The Sixth Lesson on Analysis

Null Functions in the Theory of Limits of Functions

Last updated 1jul13, previously 19apr11. Added material from 19apr16.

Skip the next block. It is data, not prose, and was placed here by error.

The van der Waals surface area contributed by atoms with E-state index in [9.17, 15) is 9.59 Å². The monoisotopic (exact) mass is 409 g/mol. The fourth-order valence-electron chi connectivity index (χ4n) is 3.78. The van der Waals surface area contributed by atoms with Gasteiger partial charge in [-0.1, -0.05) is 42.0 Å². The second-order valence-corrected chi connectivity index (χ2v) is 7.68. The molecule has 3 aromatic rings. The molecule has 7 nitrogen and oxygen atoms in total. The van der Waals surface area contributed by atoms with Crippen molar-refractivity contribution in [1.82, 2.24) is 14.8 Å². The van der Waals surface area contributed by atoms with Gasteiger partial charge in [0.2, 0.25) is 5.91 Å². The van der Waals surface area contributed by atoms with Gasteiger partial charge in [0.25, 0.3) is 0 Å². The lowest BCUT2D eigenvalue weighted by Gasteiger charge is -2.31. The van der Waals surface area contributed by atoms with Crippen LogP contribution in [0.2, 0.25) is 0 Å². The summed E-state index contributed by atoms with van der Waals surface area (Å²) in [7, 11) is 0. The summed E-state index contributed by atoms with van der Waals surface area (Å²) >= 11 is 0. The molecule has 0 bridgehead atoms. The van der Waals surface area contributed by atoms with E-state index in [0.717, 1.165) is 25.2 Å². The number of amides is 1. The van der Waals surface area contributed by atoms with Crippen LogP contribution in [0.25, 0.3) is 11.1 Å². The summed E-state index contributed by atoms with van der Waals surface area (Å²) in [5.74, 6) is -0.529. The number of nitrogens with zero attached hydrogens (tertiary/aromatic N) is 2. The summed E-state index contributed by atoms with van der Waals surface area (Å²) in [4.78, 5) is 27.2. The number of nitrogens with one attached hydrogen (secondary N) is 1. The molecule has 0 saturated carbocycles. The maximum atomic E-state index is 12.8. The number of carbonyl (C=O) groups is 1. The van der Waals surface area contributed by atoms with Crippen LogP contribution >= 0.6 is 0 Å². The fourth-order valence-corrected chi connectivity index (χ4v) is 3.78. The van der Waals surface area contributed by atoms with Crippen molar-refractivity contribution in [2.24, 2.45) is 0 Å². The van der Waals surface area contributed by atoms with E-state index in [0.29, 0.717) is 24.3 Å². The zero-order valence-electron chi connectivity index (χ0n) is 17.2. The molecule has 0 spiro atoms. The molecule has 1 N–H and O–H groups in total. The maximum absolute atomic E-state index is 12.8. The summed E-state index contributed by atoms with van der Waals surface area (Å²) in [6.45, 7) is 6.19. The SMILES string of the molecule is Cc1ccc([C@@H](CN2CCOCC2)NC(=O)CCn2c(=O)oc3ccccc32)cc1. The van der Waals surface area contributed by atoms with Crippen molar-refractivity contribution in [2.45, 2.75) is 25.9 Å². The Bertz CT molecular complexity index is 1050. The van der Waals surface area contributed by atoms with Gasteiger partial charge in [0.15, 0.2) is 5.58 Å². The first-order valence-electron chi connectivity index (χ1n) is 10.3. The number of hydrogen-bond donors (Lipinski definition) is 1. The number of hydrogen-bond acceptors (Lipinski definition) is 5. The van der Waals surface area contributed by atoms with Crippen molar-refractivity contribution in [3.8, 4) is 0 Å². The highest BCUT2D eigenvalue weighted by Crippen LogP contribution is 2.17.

\begin{document} \maketitle \section{Introduction} We do not have time in this edition of the course to delve very deeply into Chapter 14 "Continuous Functions", and hardly at all into Chapter 15 "Differentiable Functions. Still, it is worthwhile to spend a couple of lessons on the generalization of null sequences to functions, and show how this concept simplifies the proof of some significant theorem you will meet again in a proper analysis course later. \section{Null Functions} Recall that a sequence was a function $\mathbb{N} \rightarrow \mathbb{R}$. Now we are concerned with fucntions $\mathbb{R} \rightarrow \mathbb{R}$. \textbf{ Definition of a Null function} \[ \lim_{h\rightarrow 0} \alpha(h) = 0 \mbox{ means the same as } (\forall \epsilon >0)(\exists \delta > 0)(\forall 0<|h|< \delta)(|\alpha(h)|< \epsilon ).\] Note the similarity of this definition to that of a null sequence. Note also that the variable $h$ which \textit{vanishes} (=goes to zero) is assumed not to ever be equal to $0$. This requirement prevents division by zero in certain cases. Also note, that outside of physics but in many applicatios of the calculus, the $h$ is written as $dx$. But we will join the physicists and avoid this notation. As before, we'll use Greek letters to denote null functions, and abbreviate $ \lim_{h\rightarrow 0} \alpha(h) = 0$ by $\alpha \rightarrow 0$. \textbf{ Definition of a Limit} \[ \lim_{x\rightarrow a} f(x) = L \mbox{ means the same as } (\exists \alpha \rightarrow 0)( f(a+h) = L + \alpha(h)) \] In particular, the \textit{ continuity } of a function $f$ at $x=a$ is usually defined by writing $\lim_{x\rightarrow a} f(x)=f(a)$. In view of our theory of null functions we can write this more practically. \textbf{ Definition of Continuity} \\ A function defined in an open interval $(a-e,a-e)=\{ x | |x-a| < e \} $ is said to be continuous at $a$ if there exists a null function defined for all $h$ with $ 0<|h|< e $ for which \[ f(a+h) = f(a) + \alpha(h) .\] And we say that a function $f$ is continuous on an entire open interval $(b,c) =\{x | b < x < c \}$, if it is continuous at every $b< x < c$. Note that we do need extra letters of the alphabet here. We can equally well write the coninuity of $f$ on $(b,c)$ by saying \[ (\forall b \lt x \lt c)(\exists \mbox{ null } \xi) (f(x+h)=f(x)+\xi(h) ). \] If this is beginning to remind you of Taylor's series in the calculus you studies earlier, this is no accident. Indeed, we next give a similar definition of differentiability. \subsubsection{What is a Neighborhood} Mathematicians like to abbreviate. Instead of saying that there exists an $e>0$ such that something $P(h)$ is true for all $0 \lt |x-a| \lt e$, we just say the propositions $P$ is true in a \textit{neighborhood of} $x=a$. \section{Derivatives and Differentiable Functions} \textbf{ Definition of Derivative } \\ We define a function $f$, which is defined in an open interval contaning the point $x$, to have a \textit{ derivative} at $x$, if there exists a real number $m$ (think of "slope" in $y=mx+b$) and null function $\theta$, so that \[f(x+h) = f(x) + mh + \theta(h)h .\]